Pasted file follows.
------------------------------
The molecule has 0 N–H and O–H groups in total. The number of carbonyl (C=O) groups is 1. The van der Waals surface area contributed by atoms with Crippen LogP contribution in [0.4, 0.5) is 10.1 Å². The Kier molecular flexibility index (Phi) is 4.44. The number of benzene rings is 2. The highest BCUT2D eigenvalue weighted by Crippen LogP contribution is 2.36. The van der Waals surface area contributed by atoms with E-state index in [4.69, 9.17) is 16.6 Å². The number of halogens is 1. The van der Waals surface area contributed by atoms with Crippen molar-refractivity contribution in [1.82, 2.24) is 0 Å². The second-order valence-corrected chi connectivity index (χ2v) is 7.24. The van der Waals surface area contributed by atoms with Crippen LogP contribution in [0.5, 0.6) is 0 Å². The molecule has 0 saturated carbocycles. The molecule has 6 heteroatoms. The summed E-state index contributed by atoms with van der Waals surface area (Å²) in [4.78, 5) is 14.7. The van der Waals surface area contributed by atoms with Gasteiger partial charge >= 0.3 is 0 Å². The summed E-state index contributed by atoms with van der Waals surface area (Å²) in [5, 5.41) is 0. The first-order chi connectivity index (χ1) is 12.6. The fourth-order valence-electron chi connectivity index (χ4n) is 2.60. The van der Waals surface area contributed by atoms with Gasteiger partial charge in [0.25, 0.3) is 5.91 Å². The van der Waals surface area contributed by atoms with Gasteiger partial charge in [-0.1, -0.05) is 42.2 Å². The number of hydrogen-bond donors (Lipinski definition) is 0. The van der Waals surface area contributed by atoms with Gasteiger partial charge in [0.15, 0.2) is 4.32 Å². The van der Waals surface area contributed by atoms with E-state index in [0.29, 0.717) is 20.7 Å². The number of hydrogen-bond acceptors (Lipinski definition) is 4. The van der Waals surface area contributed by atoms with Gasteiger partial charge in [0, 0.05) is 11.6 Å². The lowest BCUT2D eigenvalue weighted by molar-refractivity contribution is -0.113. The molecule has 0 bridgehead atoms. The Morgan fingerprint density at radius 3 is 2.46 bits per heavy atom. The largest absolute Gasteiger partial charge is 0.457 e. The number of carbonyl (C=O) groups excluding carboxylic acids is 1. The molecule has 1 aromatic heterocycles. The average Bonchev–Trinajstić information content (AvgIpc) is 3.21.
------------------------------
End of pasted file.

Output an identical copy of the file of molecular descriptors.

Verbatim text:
The molecule has 0 N–H and O–H groups in total. The number of carbonyl (C=O) groups is 1. The van der Waals surface area contributed by atoms with Crippen LogP contribution in [0.4, 0.5) is 10.1 Å². The Kier molecular flexibility index (Phi) is 4.44. The number of benzene rings is 2. The highest BCUT2D eigenvalue weighted by Crippen LogP contribution is 2.36. The van der Waals surface area contributed by atoms with E-state index in [4.69, 9.17) is 16.6 Å². The number of halogens is 1. The van der Waals surface area contributed by atoms with Crippen molar-refractivity contribution in [1.82, 2.24) is 0 Å². The second-order valence-corrected chi connectivity index (χ2v) is 7.24. The van der Waals surface area contributed by atoms with Crippen LogP contribution in [0.5, 0.6) is 0 Å². The molecule has 0 saturated carbocycles. The molecule has 6 heteroatoms. The summed E-state index contributed by atoms with van der Waals surface area (Å²) in [4.78, 5) is 14.7. The van der Waals surface area contributed by atoms with Gasteiger partial charge >= 0.3 is 0 Å². The summed E-state index contributed by atoms with van der Waals surface area (Å²) in [5, 5.41) is 0. The first-order chi connectivity index (χ1) is 12.6. The fourth-order valence-electron chi connectivity index (χ4n) is 2.60. The van der Waals surface area contributed by atoms with Gasteiger partial charge in [0.25, 0.3) is 5.91 Å². The van der Waals surface area contributed by atoms with Gasteiger partial charge in [-0.1, -0.05) is 42.2 Å². The number of hydrogen-bond donors (Lipinski definition) is 0. The van der Waals surface area contributed by atoms with Gasteiger partial charge in [0.15, 0.2) is 4.32 Å². The van der Waals surface area contributed by atoms with E-state index in [0.29, 0.717) is 20.7 Å². The number of hydrogen-bond acceptors (Lipinski definition) is 4. The van der Waals surface area contributed by atoms with Gasteiger partial charge in [0, 0.05) is 11.6 Å². The lowest BCUT2D eigenvalue weighted by molar-refractivity contribution is -0.113. The molecule has 0 bridgehead atoms. The Morgan fingerprint density at radius 3 is 2.46 bits per heavy atom. The largest absolute Gasteiger partial charge is 0.457 e. The number of carbonyl (C=O) groups excluding carboxylic acids is 1. The molecule has 1 aromatic heterocycles. The average Bonchev–Trinajstić information content (AvgIpc) is 3.21.